It’s more difficult than ever to talk about what’s right with America these days, both because we’re still languishing in a persistent economic downturn, and because the most visible movement in America today is a single screaming complaint against everything that America, as a nation-state, does. As Susan Greene discusses in her column in today’s Denver Post (http://www.denverpost.com/greene/ci_16418853), it is political fodder for both candidates and citizens to decry the alleged laziness and inefficiency of public servants, without acknowledging the hard work, low salaries, and deep commitment that is widespread among them.
Certainly, there are inefficiencies, there are the issues of “goal displacement” and “agency problems” that are inherent to large bureaucratic organizations. These are authentic institutional challenges posing a legitimate need to address them to the best of our ability. But that demand on our ingenuity should not be confused with condemnation for the essential work that is done, and must be done, through our public agencies.
The problem is that the many indispensable things that America does, and that American public servants do, are so fully incorporated into our lives, so much a part of our expectations of what is and what should be, that they have become invisible to most of us, taken for granted and unacknowledged unless and until they’re gone. And even then, the competing streams of often inaccurate information allows people to blame the decreased quality of their lives resulting from the lack to other forces altogether, perversely leading to an increased demand for the shrinkage of government that caused the material and palpable decreased quality of life in the first place.
Such is the dilemma we’re in now. A decades long Republican-driven agenda of deregulation led to underregulated financial markets, the consequences of which were well foreseen (and frequently trumpeted on shows such as 60 Minutes, as was the inevitability of a major large-scale terrorist attack in the United States and a clear identification of our vulnerabilities) at least as long ago as the 1990′s, resulting in 2008 in “the biggest economic crisis since The Great Depression,” driven by a financial-sector fabricated housing bubble collapse and subsequent crash in values of mortgage-based securities.
If, at the end of the Bush administration, a deal had been offered to the nation that we would be in the economic condition we’re in today less than two years later, with a weak but stabilized economy, with an end to net increases in job loss and less than 10% unemployment, with the fairly clear prospect of a gradual return to economic growth and prosperity, every sane human being would have wiped their brow in relief, and screamed, “God yes! I’ll take that deal!”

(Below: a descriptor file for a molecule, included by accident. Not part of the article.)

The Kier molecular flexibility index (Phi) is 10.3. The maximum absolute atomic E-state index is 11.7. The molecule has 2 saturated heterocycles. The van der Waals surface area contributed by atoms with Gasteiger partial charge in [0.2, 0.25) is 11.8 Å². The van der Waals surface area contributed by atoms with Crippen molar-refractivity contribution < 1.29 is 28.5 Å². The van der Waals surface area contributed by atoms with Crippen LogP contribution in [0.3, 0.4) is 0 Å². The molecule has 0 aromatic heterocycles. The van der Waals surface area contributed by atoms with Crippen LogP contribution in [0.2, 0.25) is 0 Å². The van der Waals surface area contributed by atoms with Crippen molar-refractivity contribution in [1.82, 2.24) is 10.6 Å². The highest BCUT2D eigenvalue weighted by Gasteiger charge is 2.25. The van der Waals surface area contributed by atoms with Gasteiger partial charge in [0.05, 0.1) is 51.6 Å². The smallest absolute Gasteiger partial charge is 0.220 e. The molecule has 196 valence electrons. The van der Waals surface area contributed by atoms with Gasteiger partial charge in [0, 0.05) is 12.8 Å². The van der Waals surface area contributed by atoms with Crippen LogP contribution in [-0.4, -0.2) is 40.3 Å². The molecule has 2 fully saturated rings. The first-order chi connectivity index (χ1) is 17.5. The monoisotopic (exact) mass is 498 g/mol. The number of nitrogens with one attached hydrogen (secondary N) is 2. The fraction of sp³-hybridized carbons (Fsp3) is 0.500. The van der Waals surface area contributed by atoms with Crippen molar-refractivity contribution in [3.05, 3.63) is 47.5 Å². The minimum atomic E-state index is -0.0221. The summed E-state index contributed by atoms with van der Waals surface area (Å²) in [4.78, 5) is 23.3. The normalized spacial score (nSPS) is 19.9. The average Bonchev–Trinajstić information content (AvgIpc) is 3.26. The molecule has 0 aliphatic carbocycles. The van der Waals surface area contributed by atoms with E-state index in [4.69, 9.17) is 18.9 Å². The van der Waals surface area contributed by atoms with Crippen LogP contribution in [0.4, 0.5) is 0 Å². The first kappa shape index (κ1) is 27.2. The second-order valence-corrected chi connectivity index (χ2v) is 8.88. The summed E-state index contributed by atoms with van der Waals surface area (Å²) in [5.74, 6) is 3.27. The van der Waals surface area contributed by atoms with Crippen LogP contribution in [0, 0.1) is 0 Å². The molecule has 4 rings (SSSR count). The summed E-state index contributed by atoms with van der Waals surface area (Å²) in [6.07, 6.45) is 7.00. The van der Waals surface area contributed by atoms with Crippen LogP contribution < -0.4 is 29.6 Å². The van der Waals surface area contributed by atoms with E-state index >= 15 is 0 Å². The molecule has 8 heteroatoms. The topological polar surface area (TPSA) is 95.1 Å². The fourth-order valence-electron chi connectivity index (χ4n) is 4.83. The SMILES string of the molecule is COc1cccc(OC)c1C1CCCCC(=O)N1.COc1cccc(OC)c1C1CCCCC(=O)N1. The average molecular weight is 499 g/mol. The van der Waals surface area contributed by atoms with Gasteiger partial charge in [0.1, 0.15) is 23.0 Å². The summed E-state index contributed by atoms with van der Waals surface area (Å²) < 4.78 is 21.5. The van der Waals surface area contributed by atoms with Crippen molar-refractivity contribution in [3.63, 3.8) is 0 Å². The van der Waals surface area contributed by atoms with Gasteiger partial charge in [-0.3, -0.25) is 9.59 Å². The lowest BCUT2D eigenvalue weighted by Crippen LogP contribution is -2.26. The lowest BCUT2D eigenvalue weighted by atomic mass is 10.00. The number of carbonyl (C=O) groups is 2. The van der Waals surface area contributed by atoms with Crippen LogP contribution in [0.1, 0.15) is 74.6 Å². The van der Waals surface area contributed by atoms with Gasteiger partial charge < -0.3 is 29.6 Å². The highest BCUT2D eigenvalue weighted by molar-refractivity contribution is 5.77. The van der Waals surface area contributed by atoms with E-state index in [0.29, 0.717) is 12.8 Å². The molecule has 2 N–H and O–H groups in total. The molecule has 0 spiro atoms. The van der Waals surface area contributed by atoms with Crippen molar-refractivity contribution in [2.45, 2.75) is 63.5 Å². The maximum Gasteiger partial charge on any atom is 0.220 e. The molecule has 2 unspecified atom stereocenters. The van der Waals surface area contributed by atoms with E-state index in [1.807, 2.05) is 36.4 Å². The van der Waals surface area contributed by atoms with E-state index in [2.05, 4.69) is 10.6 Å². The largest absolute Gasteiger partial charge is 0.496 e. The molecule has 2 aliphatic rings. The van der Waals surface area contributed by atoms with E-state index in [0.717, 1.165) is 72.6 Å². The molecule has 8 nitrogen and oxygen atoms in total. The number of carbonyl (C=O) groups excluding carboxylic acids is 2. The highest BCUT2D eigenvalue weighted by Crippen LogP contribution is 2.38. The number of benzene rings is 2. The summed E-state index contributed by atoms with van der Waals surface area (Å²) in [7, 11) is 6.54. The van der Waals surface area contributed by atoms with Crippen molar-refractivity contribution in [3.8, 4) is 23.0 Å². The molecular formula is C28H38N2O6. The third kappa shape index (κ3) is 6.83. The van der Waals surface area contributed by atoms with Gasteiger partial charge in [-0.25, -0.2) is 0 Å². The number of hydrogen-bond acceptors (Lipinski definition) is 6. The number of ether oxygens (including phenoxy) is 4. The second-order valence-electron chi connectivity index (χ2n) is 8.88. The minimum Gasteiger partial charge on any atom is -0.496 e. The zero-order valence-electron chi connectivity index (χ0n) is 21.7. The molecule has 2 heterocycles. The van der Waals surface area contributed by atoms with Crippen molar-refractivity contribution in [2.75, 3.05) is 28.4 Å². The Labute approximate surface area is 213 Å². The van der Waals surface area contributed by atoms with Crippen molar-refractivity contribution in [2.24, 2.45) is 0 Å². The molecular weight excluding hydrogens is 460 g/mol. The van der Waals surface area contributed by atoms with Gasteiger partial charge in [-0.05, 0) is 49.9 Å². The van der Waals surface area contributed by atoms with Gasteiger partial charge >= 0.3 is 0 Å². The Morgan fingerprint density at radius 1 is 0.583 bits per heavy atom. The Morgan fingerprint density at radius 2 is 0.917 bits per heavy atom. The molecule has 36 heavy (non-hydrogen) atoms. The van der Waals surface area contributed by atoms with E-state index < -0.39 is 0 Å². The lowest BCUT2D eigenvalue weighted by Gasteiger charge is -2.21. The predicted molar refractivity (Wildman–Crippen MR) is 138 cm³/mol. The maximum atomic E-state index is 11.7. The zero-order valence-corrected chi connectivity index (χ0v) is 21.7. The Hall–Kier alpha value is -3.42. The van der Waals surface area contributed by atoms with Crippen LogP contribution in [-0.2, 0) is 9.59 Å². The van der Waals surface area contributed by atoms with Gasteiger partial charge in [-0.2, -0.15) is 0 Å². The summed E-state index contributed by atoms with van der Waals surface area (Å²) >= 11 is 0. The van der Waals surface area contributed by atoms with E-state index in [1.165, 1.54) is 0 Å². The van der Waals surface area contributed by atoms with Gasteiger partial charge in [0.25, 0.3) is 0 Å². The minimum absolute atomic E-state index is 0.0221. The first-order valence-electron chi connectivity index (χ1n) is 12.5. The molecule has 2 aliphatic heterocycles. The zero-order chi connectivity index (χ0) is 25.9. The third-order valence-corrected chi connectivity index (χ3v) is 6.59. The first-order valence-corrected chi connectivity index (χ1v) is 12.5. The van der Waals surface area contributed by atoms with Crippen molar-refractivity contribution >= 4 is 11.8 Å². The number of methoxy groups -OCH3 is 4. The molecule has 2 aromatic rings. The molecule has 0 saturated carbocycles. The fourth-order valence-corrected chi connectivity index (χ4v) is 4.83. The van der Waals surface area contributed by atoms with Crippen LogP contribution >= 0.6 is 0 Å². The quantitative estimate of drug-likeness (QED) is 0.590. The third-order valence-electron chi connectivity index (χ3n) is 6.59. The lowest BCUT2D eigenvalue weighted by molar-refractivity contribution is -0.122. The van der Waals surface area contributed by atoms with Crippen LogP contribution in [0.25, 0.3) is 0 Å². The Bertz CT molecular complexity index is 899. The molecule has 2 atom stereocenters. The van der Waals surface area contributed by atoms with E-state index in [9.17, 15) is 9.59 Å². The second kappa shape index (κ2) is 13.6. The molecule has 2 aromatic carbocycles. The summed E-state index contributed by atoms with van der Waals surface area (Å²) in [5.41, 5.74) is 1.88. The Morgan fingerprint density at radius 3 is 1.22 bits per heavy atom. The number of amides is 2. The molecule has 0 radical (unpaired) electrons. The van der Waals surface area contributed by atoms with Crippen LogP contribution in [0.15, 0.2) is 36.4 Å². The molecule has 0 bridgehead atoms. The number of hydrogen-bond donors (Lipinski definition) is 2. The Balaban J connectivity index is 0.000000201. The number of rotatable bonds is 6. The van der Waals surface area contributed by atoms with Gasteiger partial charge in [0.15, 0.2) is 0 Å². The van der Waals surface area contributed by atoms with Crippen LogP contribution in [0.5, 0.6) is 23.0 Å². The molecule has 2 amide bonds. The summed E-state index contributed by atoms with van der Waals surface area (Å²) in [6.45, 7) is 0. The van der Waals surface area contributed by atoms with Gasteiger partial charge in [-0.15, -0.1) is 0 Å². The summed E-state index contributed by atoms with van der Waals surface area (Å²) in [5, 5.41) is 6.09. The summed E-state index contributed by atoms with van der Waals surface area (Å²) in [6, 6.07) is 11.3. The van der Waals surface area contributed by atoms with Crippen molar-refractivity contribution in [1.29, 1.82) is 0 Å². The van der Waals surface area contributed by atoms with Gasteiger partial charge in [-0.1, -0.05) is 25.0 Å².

But instead, the disingenuous Right gets away with trumpeting that 3.3 million jobs have been lost during the Obama administration, and even stating that that loss is a direct result of stimulus spending, disregarding that the rate of job loss was accelerating right up until the passage of Obama’s first stimulus bill, and began decelerating right after (http://www.businessinsider.com/chart-of-the-day-jobs-lost-in-the-bush-and-obama-administration-2010-2), and that the non-partisan Congressional Budget Office has reported that the stimulus bill created between 1.3 and 3.4 million jobs that would not otherwise have existed (Organized Ignorance and the Amplified Echo-Chamber of Disinformation).
More importantly, those of us who have actually studied the legal, economic, and physical complexities of things like energy and financial markets, and recognize the role of information asymmetries in the ability of those in centrally located market positions to play markets to the advantage of a few at the sometimes extreme expense of the public (such as happened in the Enron-fabricated California Energy Crisis of 2000-01, and the financial sector collapse of 2008), are aware of the immensity of the task of creating regulatory regimes sophisticated enough, and well-enough funded, to keep up with and police the opportunities for socially disastrous mischief. (See, e.g., Monday Briefs: Labor Markets, Mandela, & High Frequency Trading, Regulation of Financial Markets)
Not only the large demand on the nation-state to provide, maintain, and grow an extensive enough and sophisticated enough regulatory architecture to keep up with technological and institutional advances in insiders’ ability to game the system at the public expense, and unsure the smooth and efficient operation of our markets, but also the large demand on necessary infrastructural maintenance and improvement to reduce transaction costs, attract investment capital, and, in general, grease the gears of the market economy in ways that no private investment capital can’t fully accomplish (due to long time-horizons of return-on-investment, for instance).
We have been underproducing these public goods essential to the smooth functioning of our markets, with Democrats fighting to better approach the optimal level, and Republicans fighting to reduce our investment even more, moving in the direction of increased dysfunctionality. Doing as much as we are doing (and, preferably, considerably more) on these dimensions is what’s right with America; the populist and corporatist pressure to do less is what’s wrong with America.